Cerebral Arterial Embolism From a Protruding Atheroma of the Aortic Arch After a Nonpenetrating Chest Trauma
A60-year-old bricklayer was referred to our hospital because of acute bilateral blindness, vertigo, and bifrontal headache occurring within 10 seconds after a violent shock to the right shoulder while he was trying to open a closed door. On physical examination, the patient presented with bilateral tubular vision and strabismus with diplopia consistent with the clinical diagnosis of a “top of the basilar” syndrome. This syndrome is generally associated with an acute transitory embolic occlusion at the bifurcation of the basilar artery with consequent possible ischemia in the mesencephalic and occipital region. Extensive investigations to detect possible embolic causes (duplex-ultrasound; magnetic resonance angiography of the carotid, vertebral, and basilar arteries; transthoracic echocardiography) were negative.
Transesophageal echocardiography, however, showed multiple atheromatous plaques of the aortic arch with mobile peduncles (Figure 1⇓, arrows). Spiral CT confirmed the presence of atherosclerotic plaques of the aortic arch, one located opposite the left subclavian artery (Figure 2⇓).
Virtual endoluminal reconstruction by magnetic resonance angiography shows the roof of the aortic arch with the origin of the left subclavian artery and left common carotid artery and their relationship with the plaques (Figure 3⇓).
The causal link between the pedunculated mobile plaques and the cerebral embolism cannot be definitively proved. Nevertheless, the temporal relationship between the shock to this overweight patient and the neurological sequelae in the area supplied by the basilar artery strongly suggest that the nonpenetrating chest trauma may have caused embolization of the large protruding atheroma lying just opposite the left subclavian artery.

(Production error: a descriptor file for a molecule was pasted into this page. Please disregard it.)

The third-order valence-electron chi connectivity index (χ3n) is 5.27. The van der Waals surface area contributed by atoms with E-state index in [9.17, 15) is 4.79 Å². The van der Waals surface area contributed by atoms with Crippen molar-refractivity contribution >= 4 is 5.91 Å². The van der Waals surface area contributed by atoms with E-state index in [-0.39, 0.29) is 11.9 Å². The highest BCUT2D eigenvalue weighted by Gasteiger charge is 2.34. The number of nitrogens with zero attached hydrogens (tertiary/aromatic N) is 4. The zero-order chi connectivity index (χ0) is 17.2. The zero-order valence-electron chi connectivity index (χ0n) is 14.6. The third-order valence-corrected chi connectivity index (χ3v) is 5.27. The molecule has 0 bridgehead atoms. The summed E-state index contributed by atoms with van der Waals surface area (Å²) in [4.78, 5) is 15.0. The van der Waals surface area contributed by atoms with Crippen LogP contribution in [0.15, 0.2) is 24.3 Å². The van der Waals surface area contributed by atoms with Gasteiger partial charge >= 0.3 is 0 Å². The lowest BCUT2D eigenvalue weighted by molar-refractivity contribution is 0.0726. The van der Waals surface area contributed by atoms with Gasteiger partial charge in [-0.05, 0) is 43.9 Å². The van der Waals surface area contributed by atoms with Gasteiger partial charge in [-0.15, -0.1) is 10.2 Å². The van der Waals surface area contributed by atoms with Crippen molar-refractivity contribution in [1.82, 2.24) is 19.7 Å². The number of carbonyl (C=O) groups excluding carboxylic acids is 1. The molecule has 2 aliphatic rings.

This unique case confirms the importance of the thoracic aorta as a possible source of arterial embolism and the crucial role of transesophageal echocardiography as well as the complementary role of new diagnostic techniques, such as magnetic resonance and spiral CT, for the diagnosis of this condition.
The editor of Images in Cardiovascular Medicine is Hugh A. McAllister, Jr, MD, Chief, Department of Pathology, St Luke’s Episcopal Hospital and Texas Heart Institute, and Clinical Professor of Pathology, University of Texas Medical School and Baylor College of Medicine.
Circulation encourages readers to submit cardiovascular images to Dr Hugh A. McAllister, Jr, St Luke’s Episcopal Hospital and Texas Heart Institute, 6720 Bertner Ave, MC1-267, Houston, TX 77030.
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